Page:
Tonight in Seattle:  

Police Teeth — Real Size Monster Series

{8.3}

{Blood City}

Police Teeth follow up their taut-song form-lengthy EP Jazz Records For Sale with a diverse debut album Super Big Gulp spiked with more brittle thoughts, bitter emotions, and barroom threats than tracks like "Motherfuckers Move Slow" and "Taking A Shit On Company Time" promised. Believe it or leave it. Conrad Uno recorded this album for the Bellingham-bred band in July 2008, but the lyrics sound like they were written this afternoon after watching crap news.

Formed from the basement-fermented ashes of Racetrack and USS Horsewhip, Police Teeth are not the roguishly handsome, dynamic, classic punk loving band their name might confuse some with, though they are contemporaries of theirs. Police Teeth are exactly what they sound like -- new songs making a parallel between music scene struggles and the mundane life in "Bob Stinson Will Have His Revenge On Ferndale" (not particularly about The Replacements) are the gritted, next-stop-violence half-smile to having to piss in the jar for the boss just when you get the here-it-comes news about "no raise!" This is post-working class punk right on the verge of smashing the shit out of the cubicle and heading down to the way too full welfare office. The guy who ended up doing construction work at the end of "Office Space"? He would raise a broken beer bottle to these smiling guys at the end of their spin-off-the-edge, stage-chomping past midnight set just as they "set their equipment on fire." Not for some rock spectacle but just because "fire = pretty." (Kind of like the lighter backing vocals on track five, adding a less caustic glow to the gut punch-rock throughout.)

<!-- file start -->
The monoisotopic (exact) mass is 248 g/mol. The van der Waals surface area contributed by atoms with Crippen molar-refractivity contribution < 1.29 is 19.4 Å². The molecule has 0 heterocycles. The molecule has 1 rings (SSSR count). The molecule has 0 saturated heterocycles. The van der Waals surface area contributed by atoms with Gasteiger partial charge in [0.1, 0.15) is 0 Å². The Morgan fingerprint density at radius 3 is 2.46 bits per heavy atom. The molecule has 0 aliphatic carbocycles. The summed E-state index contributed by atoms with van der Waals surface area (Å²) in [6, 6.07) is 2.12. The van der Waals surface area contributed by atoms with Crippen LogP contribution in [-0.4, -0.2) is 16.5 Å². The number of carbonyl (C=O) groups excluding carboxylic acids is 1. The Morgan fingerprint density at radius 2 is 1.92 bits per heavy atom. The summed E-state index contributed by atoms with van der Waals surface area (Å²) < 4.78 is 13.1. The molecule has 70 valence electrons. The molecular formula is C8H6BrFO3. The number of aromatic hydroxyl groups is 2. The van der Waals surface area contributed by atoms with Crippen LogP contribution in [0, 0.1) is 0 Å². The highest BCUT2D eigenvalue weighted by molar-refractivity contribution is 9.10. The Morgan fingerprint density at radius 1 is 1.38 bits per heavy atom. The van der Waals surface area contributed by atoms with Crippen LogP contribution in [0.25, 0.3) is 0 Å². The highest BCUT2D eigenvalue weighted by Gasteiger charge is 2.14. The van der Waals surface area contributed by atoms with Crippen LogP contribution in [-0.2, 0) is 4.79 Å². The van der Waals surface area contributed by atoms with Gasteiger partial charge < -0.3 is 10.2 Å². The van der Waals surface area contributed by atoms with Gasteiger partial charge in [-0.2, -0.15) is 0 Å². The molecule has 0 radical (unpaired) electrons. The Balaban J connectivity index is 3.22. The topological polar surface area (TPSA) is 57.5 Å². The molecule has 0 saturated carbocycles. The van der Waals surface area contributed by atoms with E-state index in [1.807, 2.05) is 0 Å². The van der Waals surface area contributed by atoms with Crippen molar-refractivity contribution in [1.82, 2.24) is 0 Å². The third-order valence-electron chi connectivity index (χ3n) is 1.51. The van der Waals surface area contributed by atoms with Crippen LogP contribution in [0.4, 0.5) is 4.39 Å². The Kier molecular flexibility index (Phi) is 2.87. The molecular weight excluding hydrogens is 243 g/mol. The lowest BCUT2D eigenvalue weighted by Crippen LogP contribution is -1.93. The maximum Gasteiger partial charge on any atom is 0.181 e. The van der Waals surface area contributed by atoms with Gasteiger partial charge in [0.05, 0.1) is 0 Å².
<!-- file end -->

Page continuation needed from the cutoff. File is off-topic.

Police Teeth are James Burns (rants, croons, guitars, keys, etc.), Adam Grunke (more guitars, glockenspiel, etc.), Richard Boyer (drums, guitars), Christopher Rasmussen (vocals, bass), and they have sort of a team spirit feel all together, which is good, because songs like "Big Hearts, Small Riffs" and "There's A Big Heap Of Trash At The End Of The Rainbow" have enough spittle-swapped alienation to imply the band brothers could shred each other with box cutters in the tour van.

Real Size Monster Series has an anxious freedom at the edge of every song; where "SLC Punks" once secretly dreamed/fetishized of selling out and maybe making a difference at the same time, Police Teeth are careful creators of aggressive, fun music in a time when one is hardly able to either sell out or likely allowed to make much of a difference in the media-fed face of doom. 

Hooray! What an excellent review! I'm officially a huge fan of the genre name "post-working class punk".

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